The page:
BERLIN, Germany — Midway through the hit film “Fack Ju Gohte,” schoolkids groan when a comic stand-in teacher proposes a class trip. “Please, not another concentration camp!”
Still too soon? Germany doesn't think so — even though many people are reluctant to voice such sentiments in public.
The irreverent schoolyard comedy is on the way to becoming one of the top grossing German films of all time.
The concentration camp gag never fails to get a spit-take or two in packed cinema halls.
That's because the joke hits home. After decades of self-flagellation, more and more Germans are starting to believe it's time to forgive, if not forget, what post-war Germany has long maintained “must never be forgotten.”
Last weekend, even President Joachim Gauck joined the foreign and defense ministers in calling for Germany to move beyond the legacy of its wartime past.
Berlin resident Dzems Bruvelis is one of those ready to move on.
“Those events were terrible,” he says. “But I was not part of it, and I venture to say my parents were not even part of it. History, after a certain point, should become history. Everyone around us is trying to keep it alive.”
Such views put Germans at odds with the rest of the world.
When another German film — “Unsere Mütter, Unsere Väter” (“Our Mothers, Our Fathers”) — was released in New York this month as “Generations of War,” New York Times film critic A.O. Scott excoriated the popular epic as an attempt to “normalize German history.”
But experts say it's not fair simply to say that Germany wants to deny its past.
Germans have gone through three phases of dealing with the legacy of the Holocaust, says Yascha Mounk, a German-Jewish doctoral candidate at Harvard who has written a new book about Germany's changing attitudes toward Jews.
In the 1950s and '60s, the country failed to face up to Nazi crimes. Then there was a “heroic moment” in the 1970s and ‘80s, when people seriously engaged with the past. Since the 1990s, however, there's been a growth of what Germans call the “finish-line movement” that seeks to close the long period of introspection.
“Some people want to draw a concluding line beneath the past and say, 'It's been so long, it's time for us to be a normal country again,'” Mounk says. “That mood is very widespread.”
The debate is by no means finished.
Watched by many, “Unsere Mütter, Unsere Väter” prompted serious discussion because of its clumsy effort to show Nazis as human beings.
In another characteristic episode, a talkshow host named Lea Rosh prompted a protracted national debate ensued by proposing the building of a huge memorial to the Jewish victims of the Holocaust at the site of the destroyed headquarters of the Gestapo.
At question wasn’t whether Germany should remember the Holocaust at all, but rather if locating the memorial on a site so closely associated with Adolph Hitler would seem to place the blame on him alone and absolve other Germans.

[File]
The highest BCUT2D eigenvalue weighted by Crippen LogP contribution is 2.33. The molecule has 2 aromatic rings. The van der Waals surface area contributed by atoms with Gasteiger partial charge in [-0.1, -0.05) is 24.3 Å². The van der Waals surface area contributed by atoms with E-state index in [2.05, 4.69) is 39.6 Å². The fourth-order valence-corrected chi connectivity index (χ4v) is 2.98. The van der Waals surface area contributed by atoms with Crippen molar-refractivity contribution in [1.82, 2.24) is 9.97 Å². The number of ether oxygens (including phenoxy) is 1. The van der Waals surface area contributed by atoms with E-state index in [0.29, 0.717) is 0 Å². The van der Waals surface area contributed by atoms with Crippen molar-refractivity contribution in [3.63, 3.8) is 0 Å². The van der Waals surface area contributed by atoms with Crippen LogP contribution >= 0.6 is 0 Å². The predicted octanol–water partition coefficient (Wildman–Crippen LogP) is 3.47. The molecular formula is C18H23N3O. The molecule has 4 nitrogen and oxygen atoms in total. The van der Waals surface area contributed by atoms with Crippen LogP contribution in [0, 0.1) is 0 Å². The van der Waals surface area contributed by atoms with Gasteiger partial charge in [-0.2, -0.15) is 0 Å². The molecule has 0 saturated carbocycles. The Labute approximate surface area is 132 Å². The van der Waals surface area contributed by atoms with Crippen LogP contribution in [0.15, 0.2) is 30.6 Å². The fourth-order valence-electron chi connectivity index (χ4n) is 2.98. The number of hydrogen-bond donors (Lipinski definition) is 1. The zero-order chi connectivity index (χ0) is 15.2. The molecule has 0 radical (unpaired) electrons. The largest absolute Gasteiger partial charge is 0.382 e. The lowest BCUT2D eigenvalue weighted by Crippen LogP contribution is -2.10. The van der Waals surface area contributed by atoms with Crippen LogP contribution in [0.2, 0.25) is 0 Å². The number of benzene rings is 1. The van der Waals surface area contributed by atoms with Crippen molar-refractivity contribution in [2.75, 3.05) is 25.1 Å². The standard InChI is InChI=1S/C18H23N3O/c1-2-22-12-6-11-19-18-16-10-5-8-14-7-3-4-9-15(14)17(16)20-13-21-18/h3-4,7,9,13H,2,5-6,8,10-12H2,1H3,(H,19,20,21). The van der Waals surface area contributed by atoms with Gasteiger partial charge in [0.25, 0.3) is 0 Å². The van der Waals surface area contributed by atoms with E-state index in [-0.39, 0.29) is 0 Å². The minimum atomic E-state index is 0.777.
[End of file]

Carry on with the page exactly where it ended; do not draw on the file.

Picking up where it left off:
“If you compare Germany to a country like Japan or Austria, there has been a very serious engagement with the past — it's one of the most impressive and honorable things about Germany's post-war history,” Mounk says.
“What I don't think is that means there are absolutely no issues anymore.”
Mounk opposes the "finish-line movement." But the historian and many others nevertheless suggest the continual singling out of the Germans as somehow culturally disposed toward genocide — or at least vulnerable to the impulse — has serious practical implications.
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Many who would like to draw a line under the Holocaust believe the euro zone was designed first and foremost to prevent a reunified Germany from growing too strong. Experts say that belief has enabled the far right in Germany to benefit from otherwise healthy euroskepticism while muddying the debate over the euro.
Opponents of the euroskeptic Alternative for Germany Party had only to accuse them of harboring neo-Nazis in their ranks to scuttle their chances in an election last year.
And when Foreign Minister Frank-Walter Steinmeier dared criticize Israeli settlements in the West Bank earlier this month, at least one columnist accused him of “historical amnesia” for daring to “tell Jews where to live.”
“Every time some stupid protester in Greece holds up a poster of Merkel with a Hitler mustache, the German media focuses on whether we have a moral responsibility,” Mounk says. “It leads to bad foreign policy.”
Others argue that extending guilt to yet another generation of Germans would alienate a society that sees its identity as under attack and underscore the idea that Germany remains a monoculture, something many Germans are trying to battle.
The creator and star of the comedy “Fack Ju, Gohte,” after all, is of Turkish origin.